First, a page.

30+ Years of Failed ‘Free Trade’ Export Promises Confirms Ethanol RFS Policy Must Stay Permanent
( printable copy)
For Immediate Release

WILCOX, NEB –February 4, 2016 – “Presidential candidates and their political handlers in both parties would be wise to learn from the thirty-plus year failed record of U.S. ‘free trade’ corn export promises before attacking the Renewable Fuel Standard (RFS), the most successful domestic rural economic development policy in modern history,” said Gale Lush, a farmer from Wilcox, NE and Chairman of the American Corn Growers Foundation (ACGF). “Had we relied on exports without the ethanol RFS for essential new corn demand market growth since 2005 the rural economy would have experienced a meltdown. So why would any presidential candidate want toU.S. Corn Exports 1981-82 and Mkt. Years Since vs. 2013-14  & 2015-16 Projected ( In Billion Bushels) Source: USDA-WASDE dismantle such a successful, economic development infrastructure? The ethanol RFS and ethanol industry create hundreds of thousands of jobs and keep the price of gasoline at the pump as much as $1 per gallon lower for consumers. RFS energy policy is ‘all American’ vs U.S. fossil fuel incentives that subsidize foreign oil interests. The ethanol RFS serves the economic security of America.”

Dan McGuire, ACGF Project Director and export policy analyst points out that U.S. corn exports will only hit 1.7 billion bushels in the 2015-2016 marketing year that ends on August 31, according to the January 12, 2016 U. S. Department of Agriculture WASDE report. “During the 1980’s-1990’s farm-trade policy ‘restructuring regime’ agribusiness economists and ‘trade experts’ projected U.S. corn exports would hit 2-3 billion bushels consistently by now. They missed that mark by a country mile,” said McGuire. “The low end of USDA’s projected 2015-16 average corn price is only $3.30 per bushel. Some cash prices have dropped below $3.00 in recent months in South Dakota. Rosy U.S. export forecasts didn’t just miss the mark on corn exports. They were even worse on wheat exports which will only hit 800 million bushels this year according to USDA. That’s only about 50% of what wheat exports were in the 1980s. Imagine what the cash corn (and wheat) price would be without 5.2 billion bushels of domestic corn demand from ethanol right here in our U. S. homegrown market. Without the ethanol RFS both corn and wheat would have seen many years of disastrous prices.”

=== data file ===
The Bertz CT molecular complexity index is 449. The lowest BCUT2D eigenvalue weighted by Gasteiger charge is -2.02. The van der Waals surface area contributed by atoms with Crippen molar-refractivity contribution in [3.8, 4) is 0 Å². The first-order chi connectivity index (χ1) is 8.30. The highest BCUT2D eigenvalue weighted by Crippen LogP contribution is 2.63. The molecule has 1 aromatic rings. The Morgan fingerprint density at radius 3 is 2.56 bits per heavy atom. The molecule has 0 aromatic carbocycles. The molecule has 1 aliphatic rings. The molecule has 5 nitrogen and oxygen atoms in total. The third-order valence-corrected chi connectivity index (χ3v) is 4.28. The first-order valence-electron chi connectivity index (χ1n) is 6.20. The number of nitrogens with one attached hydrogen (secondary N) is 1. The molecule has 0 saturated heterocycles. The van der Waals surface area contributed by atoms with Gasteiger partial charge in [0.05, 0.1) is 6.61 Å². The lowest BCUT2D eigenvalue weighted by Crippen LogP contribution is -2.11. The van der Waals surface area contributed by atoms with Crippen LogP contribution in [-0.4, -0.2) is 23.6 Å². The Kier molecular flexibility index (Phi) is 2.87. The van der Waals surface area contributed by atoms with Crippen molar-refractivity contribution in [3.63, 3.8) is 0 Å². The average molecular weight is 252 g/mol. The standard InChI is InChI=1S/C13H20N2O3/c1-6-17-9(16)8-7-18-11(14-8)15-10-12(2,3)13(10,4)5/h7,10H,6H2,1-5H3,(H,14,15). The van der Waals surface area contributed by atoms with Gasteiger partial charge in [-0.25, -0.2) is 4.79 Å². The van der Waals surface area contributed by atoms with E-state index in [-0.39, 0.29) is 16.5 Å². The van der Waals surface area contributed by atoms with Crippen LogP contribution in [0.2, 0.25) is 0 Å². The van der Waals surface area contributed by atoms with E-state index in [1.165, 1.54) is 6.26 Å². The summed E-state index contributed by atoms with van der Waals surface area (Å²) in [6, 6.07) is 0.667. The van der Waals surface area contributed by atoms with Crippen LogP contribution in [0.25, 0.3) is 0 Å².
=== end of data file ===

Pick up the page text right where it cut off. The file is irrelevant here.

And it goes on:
“The 1980’s rosy U.S. ‘export-oriented’ farm policy has yet to deliver. Export levels forecast then are an aberration if they are reached at all. The ‘record’ agricultural exports we hear officials talk about are in $ value terms, not export quantities. In any case strong corn export value resulted from stronger corn prices which were a direct result of domestic corn demand and strong corn utilization by ethanol plants. Americans cannot afford to allow the domestic U.S. corn demand and price infrastructure to be undermined. Furthermore, corn used for ethanol production does not compete with corn for human food as anti-renewable oil industry spin activists suggest. The feed components of that yellow field corn still go to livestock feed and U.S. motorists realize the major economic benefit of buying cheaper gas at the pump by as much as $1.00 per gallon less than it would be without ethanol blended in”, said McGuire. “U.S. taxpayers have subsidized fossil fuels for about 100 years, including foreign oil exploration. The ethanol RFS supports American jobs when our country seriously needs them. Politicians that do not realize this are not paying attention. The RFS should stay permanent policy.”

U.S. Corn Exports During 1980s-1990s-2000s "Free Trade" Policy & 2015-16 Projected with 16 Yr. Average ( In Billion Bushels) Source: USDA-WASDE & ERS

2015/16 US Wheat Exports Only 45% of 1981/82 2000-2015/16 Average is only 63%% of 1987/88 (in Billion Bushels)


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